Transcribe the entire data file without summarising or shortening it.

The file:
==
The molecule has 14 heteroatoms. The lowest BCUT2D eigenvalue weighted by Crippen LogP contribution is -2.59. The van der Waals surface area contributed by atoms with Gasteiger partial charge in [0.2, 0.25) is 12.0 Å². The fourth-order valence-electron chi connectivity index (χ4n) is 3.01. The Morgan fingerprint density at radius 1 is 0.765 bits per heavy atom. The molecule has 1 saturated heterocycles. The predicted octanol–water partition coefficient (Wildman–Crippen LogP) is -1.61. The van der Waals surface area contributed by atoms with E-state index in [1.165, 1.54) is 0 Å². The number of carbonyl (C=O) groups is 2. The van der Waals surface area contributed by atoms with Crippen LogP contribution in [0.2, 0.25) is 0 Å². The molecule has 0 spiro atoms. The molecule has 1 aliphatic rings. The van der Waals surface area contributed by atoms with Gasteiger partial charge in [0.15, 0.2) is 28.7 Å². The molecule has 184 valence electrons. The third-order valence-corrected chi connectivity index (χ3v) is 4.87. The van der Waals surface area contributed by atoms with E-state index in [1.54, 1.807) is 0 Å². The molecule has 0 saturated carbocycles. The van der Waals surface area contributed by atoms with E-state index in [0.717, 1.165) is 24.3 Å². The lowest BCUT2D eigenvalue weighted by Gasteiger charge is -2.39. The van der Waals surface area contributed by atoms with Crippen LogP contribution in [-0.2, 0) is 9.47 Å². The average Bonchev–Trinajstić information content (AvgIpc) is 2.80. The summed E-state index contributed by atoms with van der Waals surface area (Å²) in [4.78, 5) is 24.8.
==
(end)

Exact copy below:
The molecule has 14 heteroatoms. The lowest BCUT2D eigenvalue weighted by Crippen LogP contribution is -2.59. The van der Waals surface area contributed by atoms with Gasteiger partial charge in [0.2, 0.25) is 12.0 Å². The fourth-order valence-electron chi connectivity index (χ4n) is 3.01. The Morgan fingerprint density at radius 1 is 0.765 bits per heavy atom. The molecule has 1 saturated heterocycles. The predicted octanol–water partition coefficient (Wildman–Crippen LogP) is -1.61. The van der Waals surface area contributed by atoms with E-state index in [1.165, 1.54) is 0 Å². The number of carbonyl (C=O) groups is 2. The van der Waals surface area contributed by atoms with Crippen LogP contribution in [0.2, 0.25) is 0 Å². The molecule has 0 spiro atoms. The molecule has 1 aliphatic rings. The van der Waals surface area contributed by atoms with Gasteiger partial charge in [0.15, 0.2) is 28.7 Å². The molecule has 184 valence electrons. The third-order valence-corrected chi connectivity index (χ3v) is 4.87. The van der Waals surface area contributed by atoms with E-state index in [1.54, 1.807) is 0 Å². The molecule has 0 saturated carbocycles. The van der Waals surface area contributed by atoms with E-state index in [0.717, 1.165) is 24.3 Å². The lowest BCUT2D eigenvalue weighted by Gasteiger charge is -2.39. The van der Waals surface area contributed by atoms with Crippen LogP contribution in [-0.2, 0) is 9.47 Å². The average Bonchev–Trinajstić information content (AvgIpc) is 2.80. The summed E-state index contributed by atoms with van der Waals surface area (Å²) in [4.78, 5) is 24.8.